Bring the Gospel to children worldwide by making special dolls designed to help present the Gospel message clearly to boys and girls.
Berea First Baptist Church in Greenville, S.C., hosts five to six “Build-a-Doll” workshops a year, drawing both members and others from the community. Volunteers make boy and girl dolls who are “asleep” on one side and “awake” on the other—representing life before and after Jesus. The dolls also don necklaces of different-colored beads to help missionaries explain the message of salvation to the children receiving them.
The dolls are made from a pattern Berea member Susan Bishop created 15 years ago after learning from a missionary about little girls in the landlocked west African nation of Mali playing with corncobs stuck with feathers instead of actual dolls.
“We show volunteers pictures of happy children who’ve gotten the dolls and have heard the Gospel, and then it gives us a chance to encourage them to learn about Jesus too,” Bishop explains. “I thought this would just help the children, but it’s for the people who make the dolls as well.”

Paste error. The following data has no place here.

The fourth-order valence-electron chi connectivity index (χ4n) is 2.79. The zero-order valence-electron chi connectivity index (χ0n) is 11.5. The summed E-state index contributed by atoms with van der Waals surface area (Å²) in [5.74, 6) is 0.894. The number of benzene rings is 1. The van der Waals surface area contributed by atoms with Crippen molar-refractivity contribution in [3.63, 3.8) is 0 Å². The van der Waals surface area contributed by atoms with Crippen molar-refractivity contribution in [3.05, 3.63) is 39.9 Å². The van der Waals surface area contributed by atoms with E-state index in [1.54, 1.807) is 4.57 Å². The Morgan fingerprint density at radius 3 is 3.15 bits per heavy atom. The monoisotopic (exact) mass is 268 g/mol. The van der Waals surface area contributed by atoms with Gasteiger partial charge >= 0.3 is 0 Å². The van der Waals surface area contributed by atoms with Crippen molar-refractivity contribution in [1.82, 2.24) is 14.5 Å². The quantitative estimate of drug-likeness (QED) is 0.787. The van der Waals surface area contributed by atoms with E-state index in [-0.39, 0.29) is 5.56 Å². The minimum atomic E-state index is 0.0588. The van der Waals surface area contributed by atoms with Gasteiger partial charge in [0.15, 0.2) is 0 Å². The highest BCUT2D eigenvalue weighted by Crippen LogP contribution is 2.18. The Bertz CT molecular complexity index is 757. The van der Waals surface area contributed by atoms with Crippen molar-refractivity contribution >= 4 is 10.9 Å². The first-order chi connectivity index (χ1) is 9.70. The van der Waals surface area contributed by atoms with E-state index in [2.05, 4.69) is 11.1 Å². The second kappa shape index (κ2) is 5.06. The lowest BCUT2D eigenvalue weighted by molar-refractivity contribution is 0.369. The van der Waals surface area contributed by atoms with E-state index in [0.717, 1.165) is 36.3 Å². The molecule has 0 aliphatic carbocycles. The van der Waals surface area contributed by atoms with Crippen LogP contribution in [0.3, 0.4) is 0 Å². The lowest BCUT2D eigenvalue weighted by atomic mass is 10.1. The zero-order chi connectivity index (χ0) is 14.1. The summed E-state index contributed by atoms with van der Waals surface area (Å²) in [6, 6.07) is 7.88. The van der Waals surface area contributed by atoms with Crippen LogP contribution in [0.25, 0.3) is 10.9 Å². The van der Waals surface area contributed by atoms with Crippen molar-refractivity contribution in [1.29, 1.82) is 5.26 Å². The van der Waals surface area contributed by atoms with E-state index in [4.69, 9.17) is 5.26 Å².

Berea has sent thousands of dolls to 15 countries, including Haiti, Zimbabwe, Chile, Peru and Brazil, and now also includes coloring books in their packages.
The pattern, instructions for making the dolls, and tips on hosting a workshop are available through Woman’s Missionary Union. The ministry, dubbed Dolls on a Mission, is now one of WMU’s most popular
“God has taken a very simple idea and turned it into a way for a lot of people to learn about Jesus,” Bishop says.
A version of this article originally appeared in the May/June 2012 issue of Outreach magazine.